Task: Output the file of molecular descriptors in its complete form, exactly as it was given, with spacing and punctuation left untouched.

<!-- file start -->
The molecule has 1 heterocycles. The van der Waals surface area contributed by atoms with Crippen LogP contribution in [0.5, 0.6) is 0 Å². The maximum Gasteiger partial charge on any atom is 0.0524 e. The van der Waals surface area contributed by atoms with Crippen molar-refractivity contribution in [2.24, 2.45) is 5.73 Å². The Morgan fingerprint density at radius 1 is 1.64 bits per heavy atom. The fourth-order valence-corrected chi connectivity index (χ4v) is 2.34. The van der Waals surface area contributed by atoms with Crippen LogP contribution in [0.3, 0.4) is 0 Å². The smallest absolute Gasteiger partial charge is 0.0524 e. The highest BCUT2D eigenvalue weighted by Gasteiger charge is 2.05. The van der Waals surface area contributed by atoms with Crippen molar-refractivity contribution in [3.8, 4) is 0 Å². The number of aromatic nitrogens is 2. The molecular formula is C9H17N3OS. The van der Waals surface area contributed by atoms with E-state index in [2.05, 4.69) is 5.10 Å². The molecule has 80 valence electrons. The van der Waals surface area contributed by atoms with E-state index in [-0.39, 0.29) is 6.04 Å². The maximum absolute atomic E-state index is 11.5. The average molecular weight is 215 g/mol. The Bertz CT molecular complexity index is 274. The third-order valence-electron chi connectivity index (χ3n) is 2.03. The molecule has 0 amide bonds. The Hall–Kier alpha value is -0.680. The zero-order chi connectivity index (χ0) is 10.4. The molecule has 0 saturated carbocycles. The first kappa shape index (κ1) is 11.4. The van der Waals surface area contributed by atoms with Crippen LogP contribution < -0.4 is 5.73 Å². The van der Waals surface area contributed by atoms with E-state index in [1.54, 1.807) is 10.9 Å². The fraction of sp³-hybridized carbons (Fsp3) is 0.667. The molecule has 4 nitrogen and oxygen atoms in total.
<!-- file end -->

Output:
The molecule has 1 heterocycles. The van der Waals surface area contributed by atoms with Crippen LogP contribution in [0.5, 0.6) is 0 Å². The maximum Gasteiger partial charge on any atom is 0.0524 e. The van der Waals surface area contributed by atoms with Crippen molar-refractivity contribution in [2.24, 2.45) is 5.73 Å². The Morgan fingerprint density at radius 1 is 1.64 bits per heavy atom. The fourth-order valence-corrected chi connectivity index (χ4v) is 2.34. The van der Waals surface area contributed by atoms with Crippen LogP contribution in [0.3, 0.4) is 0 Å². The smallest absolute Gasteiger partial charge is 0.0524 e. The highest BCUT2D eigenvalue weighted by Gasteiger charge is 2.05. The van der Waals surface area contributed by atoms with Crippen molar-refractivity contribution in [3.8, 4) is 0 Å². The number of aromatic nitrogens is 2. The molecular formula is C9H17N3OS. The van der Waals surface area contributed by atoms with E-state index in [2.05, 4.69) is 5.10 Å². The molecule has 80 valence electrons. The van der Waals surface area contributed by atoms with E-state index in [-0.39, 0.29) is 6.04 Å². The maximum absolute atomic E-state index is 11.5. The average molecular weight is 215 g/mol. The Bertz CT molecular complexity index is 274. The third-order valence-electron chi connectivity index (χ3n) is 2.03. The molecule has 0 amide bonds. The Hall–Kier alpha value is -0.680. The zero-order chi connectivity index (χ0) is 10.4. The molecule has 0 saturated carbocycles. The first kappa shape index (κ1) is 11.4. The van der Waals surface area contributed by atoms with Crippen LogP contribution < -0.4 is 5.73 Å². The van der Waals surface area contributed by atoms with E-state index in [1.54, 1.807) is 10.9 Å². The fraction of sp³-hybridized carbons (Fsp3) is 0.667. The molecule has 4 nitrogen and oxygen atoms in total.